(63) The following guideline supports this policy:

  1. Defence Trade Controls Publication and Supply Guidelines
  2. Research Data Management Guidelines
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Section 5 - Glossary 

(64) This policy uses the following terms:

  1. Code – means the Australian Code for the Responsible Conduct of Research, 2018.
  2. Coursework course – as defined in the policy library glossary.
  3. Defence and Strategic Goods List – means the document published, in accordance with the Customs Act 1901, that specifies the goods, software or technology that are regulated by the Defence Trade Controls Act 2012.
  4. Higher degree by research (HDR) course – as defined in the policy library glossary.
  5. Peer review – means, as defined by the Code, “the impartial and independent assessment of research by others working in the same or a related field.”
  6. Research – as defined by the Australian Research Council, means the creation of new knowledge and/or the use of existing knowledge in a new and creative way so as to generate new concepts, methodologies, inventions and understandings. This could include synthesis and analysis of previous research to the extent that it is new and creative.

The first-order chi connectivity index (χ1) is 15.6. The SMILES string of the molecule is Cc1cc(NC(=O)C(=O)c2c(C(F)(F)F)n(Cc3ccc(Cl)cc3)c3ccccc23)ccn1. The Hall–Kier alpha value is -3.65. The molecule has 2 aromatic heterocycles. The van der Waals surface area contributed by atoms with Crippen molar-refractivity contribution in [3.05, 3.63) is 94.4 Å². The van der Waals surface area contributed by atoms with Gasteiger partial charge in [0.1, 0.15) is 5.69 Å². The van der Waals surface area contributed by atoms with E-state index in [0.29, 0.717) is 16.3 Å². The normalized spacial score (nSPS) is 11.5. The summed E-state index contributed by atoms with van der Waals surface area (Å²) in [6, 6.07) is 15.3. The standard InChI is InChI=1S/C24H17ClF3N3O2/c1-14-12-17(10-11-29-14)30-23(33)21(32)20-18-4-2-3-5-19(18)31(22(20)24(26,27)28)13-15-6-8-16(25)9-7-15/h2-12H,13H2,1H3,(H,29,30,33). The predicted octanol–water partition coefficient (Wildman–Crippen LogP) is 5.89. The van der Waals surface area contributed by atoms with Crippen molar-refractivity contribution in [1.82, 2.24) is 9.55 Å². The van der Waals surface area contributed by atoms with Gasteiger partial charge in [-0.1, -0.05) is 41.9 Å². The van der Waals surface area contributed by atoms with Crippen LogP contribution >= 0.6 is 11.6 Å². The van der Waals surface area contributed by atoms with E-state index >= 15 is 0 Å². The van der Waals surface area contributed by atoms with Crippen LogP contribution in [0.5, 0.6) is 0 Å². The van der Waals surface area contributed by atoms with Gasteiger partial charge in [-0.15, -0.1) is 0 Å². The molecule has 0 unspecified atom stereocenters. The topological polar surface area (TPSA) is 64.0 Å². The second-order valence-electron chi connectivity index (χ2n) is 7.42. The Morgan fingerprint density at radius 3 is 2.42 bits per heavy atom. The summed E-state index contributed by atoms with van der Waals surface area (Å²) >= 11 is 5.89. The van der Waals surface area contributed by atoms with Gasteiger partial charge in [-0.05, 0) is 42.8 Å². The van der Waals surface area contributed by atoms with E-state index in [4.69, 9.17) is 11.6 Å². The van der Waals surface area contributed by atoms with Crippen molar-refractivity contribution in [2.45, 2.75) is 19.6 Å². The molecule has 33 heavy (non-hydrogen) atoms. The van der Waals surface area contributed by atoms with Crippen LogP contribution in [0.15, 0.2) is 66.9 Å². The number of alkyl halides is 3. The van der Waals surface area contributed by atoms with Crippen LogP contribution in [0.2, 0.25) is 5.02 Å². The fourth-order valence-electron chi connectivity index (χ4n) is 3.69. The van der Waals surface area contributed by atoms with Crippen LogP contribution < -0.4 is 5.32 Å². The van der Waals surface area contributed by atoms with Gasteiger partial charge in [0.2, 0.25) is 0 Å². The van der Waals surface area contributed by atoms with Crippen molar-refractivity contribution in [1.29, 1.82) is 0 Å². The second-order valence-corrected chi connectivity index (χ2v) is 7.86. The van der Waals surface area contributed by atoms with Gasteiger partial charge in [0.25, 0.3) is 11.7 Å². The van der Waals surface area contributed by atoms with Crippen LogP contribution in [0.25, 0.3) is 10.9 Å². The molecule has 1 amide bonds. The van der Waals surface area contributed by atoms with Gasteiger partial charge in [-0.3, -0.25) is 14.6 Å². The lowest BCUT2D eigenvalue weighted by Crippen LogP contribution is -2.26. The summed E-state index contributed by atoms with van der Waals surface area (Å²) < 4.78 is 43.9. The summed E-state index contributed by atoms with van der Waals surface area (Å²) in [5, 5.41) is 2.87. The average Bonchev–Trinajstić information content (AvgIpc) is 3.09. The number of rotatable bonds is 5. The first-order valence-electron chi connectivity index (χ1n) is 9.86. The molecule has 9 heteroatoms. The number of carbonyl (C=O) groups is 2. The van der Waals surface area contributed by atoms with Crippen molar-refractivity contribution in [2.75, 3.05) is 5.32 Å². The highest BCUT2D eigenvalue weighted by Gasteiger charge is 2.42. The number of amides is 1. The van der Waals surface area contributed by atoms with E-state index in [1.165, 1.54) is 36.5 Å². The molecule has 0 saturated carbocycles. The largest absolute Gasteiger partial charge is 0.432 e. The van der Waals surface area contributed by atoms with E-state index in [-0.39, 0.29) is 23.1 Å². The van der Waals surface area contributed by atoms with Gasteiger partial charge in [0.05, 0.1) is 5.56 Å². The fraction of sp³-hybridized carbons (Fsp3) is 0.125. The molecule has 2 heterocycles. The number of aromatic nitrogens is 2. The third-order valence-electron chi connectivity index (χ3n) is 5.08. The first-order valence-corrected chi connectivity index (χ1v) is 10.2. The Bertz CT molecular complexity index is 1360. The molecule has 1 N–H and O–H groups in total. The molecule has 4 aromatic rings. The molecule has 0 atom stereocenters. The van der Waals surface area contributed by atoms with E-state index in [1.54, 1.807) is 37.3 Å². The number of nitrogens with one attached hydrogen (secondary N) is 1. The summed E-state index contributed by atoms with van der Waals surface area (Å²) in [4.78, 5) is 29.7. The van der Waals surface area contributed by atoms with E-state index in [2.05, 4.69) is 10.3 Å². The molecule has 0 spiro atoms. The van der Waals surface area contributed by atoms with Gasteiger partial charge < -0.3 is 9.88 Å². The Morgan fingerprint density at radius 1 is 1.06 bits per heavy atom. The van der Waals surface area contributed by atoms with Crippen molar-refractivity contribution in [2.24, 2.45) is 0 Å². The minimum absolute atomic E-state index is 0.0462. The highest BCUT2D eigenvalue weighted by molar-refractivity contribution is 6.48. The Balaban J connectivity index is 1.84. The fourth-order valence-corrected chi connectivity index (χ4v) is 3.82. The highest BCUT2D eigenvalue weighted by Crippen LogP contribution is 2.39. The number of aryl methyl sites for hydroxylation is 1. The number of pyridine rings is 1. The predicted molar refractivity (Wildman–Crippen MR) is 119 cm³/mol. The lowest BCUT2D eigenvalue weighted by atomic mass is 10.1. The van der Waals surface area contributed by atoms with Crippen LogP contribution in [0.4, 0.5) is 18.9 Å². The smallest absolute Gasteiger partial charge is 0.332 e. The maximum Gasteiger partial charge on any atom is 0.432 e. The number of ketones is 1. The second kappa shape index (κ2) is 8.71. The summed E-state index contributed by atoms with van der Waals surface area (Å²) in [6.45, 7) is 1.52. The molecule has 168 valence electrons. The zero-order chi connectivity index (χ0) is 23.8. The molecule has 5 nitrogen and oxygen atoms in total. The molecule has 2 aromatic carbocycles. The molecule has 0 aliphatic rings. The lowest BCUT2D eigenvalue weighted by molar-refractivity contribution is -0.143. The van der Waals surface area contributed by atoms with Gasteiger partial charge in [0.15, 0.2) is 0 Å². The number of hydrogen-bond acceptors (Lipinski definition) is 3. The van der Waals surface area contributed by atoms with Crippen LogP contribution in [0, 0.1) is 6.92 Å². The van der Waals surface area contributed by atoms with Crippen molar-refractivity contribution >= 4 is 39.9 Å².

7. Research data – means data collected, generated or used in research, including facts, observations, computer program results, statistical analyses, measurements or experiences on which an argument, theory, test or hypothesis, or another research output is based. Data may be numerical, textual, descriptive, visual or tactile; raw or processed, and may be held in any format or medium.
  8. Research integrity advisor – means a person or persons with knowledge of the code and institutional processes appointed by the Deputy Vice-Chancellor (Research) to promote the responsible conduct of research and provide advice to those with concerns or complaints about potential breaches of the code. 
  9. Research output – means the work that is published, exhibited, broadcast or presented to disseminate findings from research. These may be in the form of journal articles, books, book chapters, conference papers, research reports, web-based publications, multi-media work, works of art, performances, compositions, software or research data. 
  10. Researcher – means any person within the scope of this policy who plans, proposes, leads, conducts, supports or prepares outputs of research.